By Tony Dutra
Patent law experts F. Scott Kieff, professor at the George Washington University Law School, and John R. Thomas, professor at the Georgetown University School of Law had starkly opposing predictions about the impact of the America Invents Act during a one-hour debate in Washington, D.C., sponsored by First Street Research Group.
The two disagreed in particular on how the AIA will affect innovation among small businesses and individuals.
The session was scheduled to coincide with First Street's publication of “Lobbying The America Invents Act,” a report detailing the lobbying effort underlying the AIA's passage. The report listed 318 organizations and over 1,000 lobbyists that engaged Congress in the patent reform debate. Together, these organizations spent over $400 million on such lobbying activity in 2011.
Thomas is also a visiting scholar for the Congressional Research Service and was author of the CRS reports on patent reform for the last few years, with the most recent publication June 30. At the Nov. 17 session, Thomas said he had given over 100 briefings in Congress on various patent reform issues.
Kieff is also a senior fellow at the Hoover Institution and has written several articles for the organization criticizing the legislation that became law (H.R. 1249, Pub. L. No. 112-29) upon President Obama's Sept. 16 signing.
Session moderator Alexander Bronstein-Moffly of First Street asked about aspects of the bill that benefit small businesses and the individual investor, and the professors' competing views became apparent immediately.
Thomas argued that the bill contained “an extraordinary number of provisions designed to benefit” small businesses, universities, and individuals. “Their voices were very much heard,” he contended.
Kieff, however, decried the move to a first-inventor-to-file system and the new post-grant review proceeding as “death to small business.” He argued that the current first-to-invent system requires only that the inventor keep accurate lab notebooks on the invention, while FITF requires at least a provisional patent application filing early in the process, thereby imposing a significant cost for any startup company.
Thomas and Kieff also differed as to the impact under the AIA of shifting some patent law litigation from the courts to the Patent and Trademark Office.
Thomas contended that the new and revised “expedited, lower-cost dispute resolution mechanisms [at the PTO] are clearly superior to litigation” for both patent owners and challengers.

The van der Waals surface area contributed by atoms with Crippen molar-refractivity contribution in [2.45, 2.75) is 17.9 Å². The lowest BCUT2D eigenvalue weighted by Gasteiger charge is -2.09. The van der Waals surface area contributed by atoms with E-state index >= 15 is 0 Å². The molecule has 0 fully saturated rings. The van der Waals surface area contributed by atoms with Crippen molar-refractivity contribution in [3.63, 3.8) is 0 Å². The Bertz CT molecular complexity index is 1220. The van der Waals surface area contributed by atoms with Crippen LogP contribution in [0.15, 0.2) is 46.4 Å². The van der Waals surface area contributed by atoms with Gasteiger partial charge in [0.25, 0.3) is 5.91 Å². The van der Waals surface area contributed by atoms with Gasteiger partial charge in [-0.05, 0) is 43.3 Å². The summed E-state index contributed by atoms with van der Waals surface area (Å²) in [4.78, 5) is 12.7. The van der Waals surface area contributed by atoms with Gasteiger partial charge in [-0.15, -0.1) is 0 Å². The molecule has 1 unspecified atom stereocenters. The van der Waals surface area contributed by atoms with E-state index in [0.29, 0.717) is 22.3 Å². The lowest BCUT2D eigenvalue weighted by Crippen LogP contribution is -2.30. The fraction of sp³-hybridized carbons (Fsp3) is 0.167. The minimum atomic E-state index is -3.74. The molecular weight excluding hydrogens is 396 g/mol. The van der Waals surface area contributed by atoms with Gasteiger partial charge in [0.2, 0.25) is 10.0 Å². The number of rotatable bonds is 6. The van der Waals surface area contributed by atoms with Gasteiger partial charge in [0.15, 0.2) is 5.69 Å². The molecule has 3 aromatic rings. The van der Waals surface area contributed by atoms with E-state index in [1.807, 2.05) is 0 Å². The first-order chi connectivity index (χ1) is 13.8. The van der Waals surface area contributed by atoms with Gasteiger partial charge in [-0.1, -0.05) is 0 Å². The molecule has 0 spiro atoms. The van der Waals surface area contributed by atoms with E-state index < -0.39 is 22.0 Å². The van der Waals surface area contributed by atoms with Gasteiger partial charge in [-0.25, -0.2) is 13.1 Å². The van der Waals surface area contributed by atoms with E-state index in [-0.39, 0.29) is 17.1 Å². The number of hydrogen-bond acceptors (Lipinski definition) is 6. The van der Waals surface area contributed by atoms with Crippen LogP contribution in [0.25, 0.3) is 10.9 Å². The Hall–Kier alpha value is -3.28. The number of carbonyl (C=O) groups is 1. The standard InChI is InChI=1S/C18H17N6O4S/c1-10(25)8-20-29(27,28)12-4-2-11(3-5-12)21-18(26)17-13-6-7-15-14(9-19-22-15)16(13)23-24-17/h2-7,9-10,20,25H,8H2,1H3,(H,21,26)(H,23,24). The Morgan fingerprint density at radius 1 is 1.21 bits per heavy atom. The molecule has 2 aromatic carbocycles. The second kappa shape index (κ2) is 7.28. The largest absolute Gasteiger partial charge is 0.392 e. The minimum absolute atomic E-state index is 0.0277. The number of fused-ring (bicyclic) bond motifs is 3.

But Kieff argued, “We have seen an immense amount of pure political influence at the patent office.” He predicted that, by allowing the PTO to resolve more patent disputes, the agency will become like the Environmental Protection Agency or Food and Drug Administration, with more rule-making authority, and susceptible to “K Street” lobbying.
Thomas said that rule-making authority granted to the agency under the AIA was adequately cabined, but Kieff countered that the PTO's claimed expertise in resolving patent matters may embolden it to make policy decisions that will be politically influenced.
Thomas, though, countered that the U.S. Court of Appeals for the Federal Circuit, in handling appeals of patent disputes, is equally subject to political influence. He noted that most of the judges had experience on Capitol Hill before joining the court, and he further contended that it was obvious, throughout the six-year patent reform debate, that the appeals court took up topics in court cases that matched what was being most hotly debated in Congress at the time.
Both professors agreed, however, that additional patent-related legislation is still in the works. Kieff predicted only small adjustments to patent law in the next few years, while Thomas believed there will be more significant changes ahead.
Thomas noted specifically the legislation, S. 27, on limiting so-called “pay-for-delay” or reverse settlement payments between brand name and generic pharmaceutical companies, reported out of the Senate Judiciary Committee in July. “Congress is now in play,” he said, suggesting that even more industry-specific requests are forthcoming.
The impact of the AIA on patent-dependent industries, is “going to be bad” over the next 5-10 years, Kief predicted, but Thomas said he was “far less cynical.”
But Kieff was not swayed. He worried that the conditions that allowed the United States to lead the world in biotechnology innovations—while other countries refused to grant patents on that subject matter—would end under the AIA.
By enacting patent reform, he cautioned, “I think we just killed the goose that laid the golden egg.”
The First Street report is at http://firststreetresearch.files.wordpress.com/2011/11/first-street-report-lobbying-the-america-invents-act.pdf
Thomas is a member of this journal's advisory board.